You can learn a lot about the history of Southern food by studying a bowl of gumbo. The very name conjures up a rich array of ingredients coming together in a single pot and melding into something rich and delicious. It represents the intersection of three cultures—European, Native American, and West African—that created what we know today as Southern cuisine.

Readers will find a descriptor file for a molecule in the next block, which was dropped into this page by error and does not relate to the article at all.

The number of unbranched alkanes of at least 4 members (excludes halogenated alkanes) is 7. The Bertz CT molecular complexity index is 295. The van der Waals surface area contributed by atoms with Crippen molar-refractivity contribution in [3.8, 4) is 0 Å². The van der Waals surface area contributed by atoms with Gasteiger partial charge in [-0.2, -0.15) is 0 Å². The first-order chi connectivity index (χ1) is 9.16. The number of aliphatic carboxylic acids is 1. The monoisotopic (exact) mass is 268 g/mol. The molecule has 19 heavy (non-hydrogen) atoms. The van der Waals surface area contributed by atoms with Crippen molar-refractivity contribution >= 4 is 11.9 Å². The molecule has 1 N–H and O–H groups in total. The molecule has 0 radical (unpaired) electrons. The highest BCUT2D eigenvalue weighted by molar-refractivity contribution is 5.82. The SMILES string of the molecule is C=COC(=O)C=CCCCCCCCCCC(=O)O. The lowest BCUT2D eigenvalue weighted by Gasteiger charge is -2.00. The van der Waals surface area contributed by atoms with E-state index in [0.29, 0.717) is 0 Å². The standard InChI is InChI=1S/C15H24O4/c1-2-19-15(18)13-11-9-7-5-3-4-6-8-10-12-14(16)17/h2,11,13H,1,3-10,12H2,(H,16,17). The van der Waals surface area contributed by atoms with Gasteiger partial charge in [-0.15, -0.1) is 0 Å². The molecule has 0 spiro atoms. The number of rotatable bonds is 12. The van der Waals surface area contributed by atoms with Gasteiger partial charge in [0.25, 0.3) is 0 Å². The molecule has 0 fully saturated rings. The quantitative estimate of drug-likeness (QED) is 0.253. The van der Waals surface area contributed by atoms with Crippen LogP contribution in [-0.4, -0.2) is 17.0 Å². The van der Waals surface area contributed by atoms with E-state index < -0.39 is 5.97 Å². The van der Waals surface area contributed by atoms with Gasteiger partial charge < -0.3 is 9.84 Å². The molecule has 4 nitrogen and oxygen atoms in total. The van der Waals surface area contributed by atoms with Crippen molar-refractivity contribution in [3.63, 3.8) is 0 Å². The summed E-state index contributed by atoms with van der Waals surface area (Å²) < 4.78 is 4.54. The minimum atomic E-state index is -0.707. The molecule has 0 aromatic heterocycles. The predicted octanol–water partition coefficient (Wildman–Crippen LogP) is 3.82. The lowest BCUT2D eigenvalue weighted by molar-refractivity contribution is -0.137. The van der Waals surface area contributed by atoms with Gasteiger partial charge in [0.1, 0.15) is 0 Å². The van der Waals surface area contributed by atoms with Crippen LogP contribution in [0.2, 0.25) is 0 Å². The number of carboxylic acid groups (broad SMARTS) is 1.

In the case of gumbo, though, we really need to phrase it as the intersection of African, Native American, and European cultures, for that ordering more accurately captures the sequence in which the dish unfolded. These days, gumbo is closely associated with Louisiana and, more specifically, with Cajun cuisine, and for good reason. But it’s actually far older than the Cajun presence in Louisiana, and historically, it has a much broader regional footprint. It’s a prime example of how West African foodways took root in the Southern colonies and, over time, gave birth to some of the region’s most iconic dishes.